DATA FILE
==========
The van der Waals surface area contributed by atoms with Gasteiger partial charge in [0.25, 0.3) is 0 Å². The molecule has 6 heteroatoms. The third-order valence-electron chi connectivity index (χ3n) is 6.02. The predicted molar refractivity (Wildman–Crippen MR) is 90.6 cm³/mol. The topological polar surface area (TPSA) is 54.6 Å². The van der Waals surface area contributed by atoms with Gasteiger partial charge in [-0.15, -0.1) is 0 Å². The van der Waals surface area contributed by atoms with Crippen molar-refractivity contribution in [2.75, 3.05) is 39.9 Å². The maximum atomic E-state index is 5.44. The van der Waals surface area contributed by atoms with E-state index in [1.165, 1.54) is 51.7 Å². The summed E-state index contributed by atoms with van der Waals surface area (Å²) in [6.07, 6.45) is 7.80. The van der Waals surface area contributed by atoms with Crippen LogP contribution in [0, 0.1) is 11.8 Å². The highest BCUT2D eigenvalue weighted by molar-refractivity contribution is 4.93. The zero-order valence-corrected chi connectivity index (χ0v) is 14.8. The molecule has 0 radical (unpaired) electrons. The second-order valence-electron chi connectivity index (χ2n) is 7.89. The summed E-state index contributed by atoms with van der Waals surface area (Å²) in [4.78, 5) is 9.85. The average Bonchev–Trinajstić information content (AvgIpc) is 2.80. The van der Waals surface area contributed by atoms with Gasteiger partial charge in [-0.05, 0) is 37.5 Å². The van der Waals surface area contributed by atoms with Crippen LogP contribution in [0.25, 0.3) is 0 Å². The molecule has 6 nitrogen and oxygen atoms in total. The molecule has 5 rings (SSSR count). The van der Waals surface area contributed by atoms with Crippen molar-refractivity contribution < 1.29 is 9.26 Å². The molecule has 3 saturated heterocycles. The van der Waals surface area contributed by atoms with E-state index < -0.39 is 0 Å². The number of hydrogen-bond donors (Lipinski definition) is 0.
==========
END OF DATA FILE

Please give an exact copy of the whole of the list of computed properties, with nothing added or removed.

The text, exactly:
The van der Waals surface area contributed by atoms with Gasteiger partial charge in [0.25, 0.3) is 0 Å². The molecule has 6 heteroatoms. The third-order valence-electron chi connectivity index (χ3n) is 6.02. The predicted molar refractivity (Wildman–Crippen MR) is 90.6 cm³/mol. The topological polar surface area (TPSA) is 54.6 Å². The van der Waals surface area contributed by atoms with Gasteiger partial charge in [-0.15, -0.1) is 0 Å². The van der Waals surface area contributed by atoms with Crippen molar-refractivity contribution in [2.75, 3.05) is 39.9 Å². The maximum atomic E-state index is 5.44. The van der Waals surface area contributed by atoms with E-state index in [1.165, 1.54) is 51.7 Å². The summed E-state index contributed by atoms with van der Waals surface area (Å²) in [6.07, 6.45) is 7.80. The van der Waals surface area contributed by atoms with Crippen LogP contribution in [0, 0.1) is 11.8 Å². The highest BCUT2D eigenvalue weighted by molar-refractivity contribution is 4.93. The zero-order valence-corrected chi connectivity index (χ0v) is 14.8. The molecule has 0 radical (unpaired) electrons. The second-order valence-electron chi connectivity index (χ2n) is 7.89. The summed E-state index contributed by atoms with van der Waals surface area (Å²) in [4.78, 5) is 9.85. The average Bonchev–Trinajstić information content (AvgIpc) is 2.80. The van der Waals surface area contributed by atoms with Gasteiger partial charge in [-0.05, 0) is 37.5 Å². The van der Waals surface area contributed by atoms with Crippen LogP contribution in [0.25, 0.3) is 0 Å². The molecule has 6 nitrogen and oxygen atoms in total. The molecule has 5 rings (SSSR count). The van der Waals surface area contributed by atoms with Crippen molar-refractivity contribution < 1.29 is 9.26 Å². The molecule has 3 saturated heterocycles. The van der Waals surface area contributed by atoms with E-state index < -0.39 is 0 Å². The number of hydrogen-bond donors (Lipinski definition) is 0.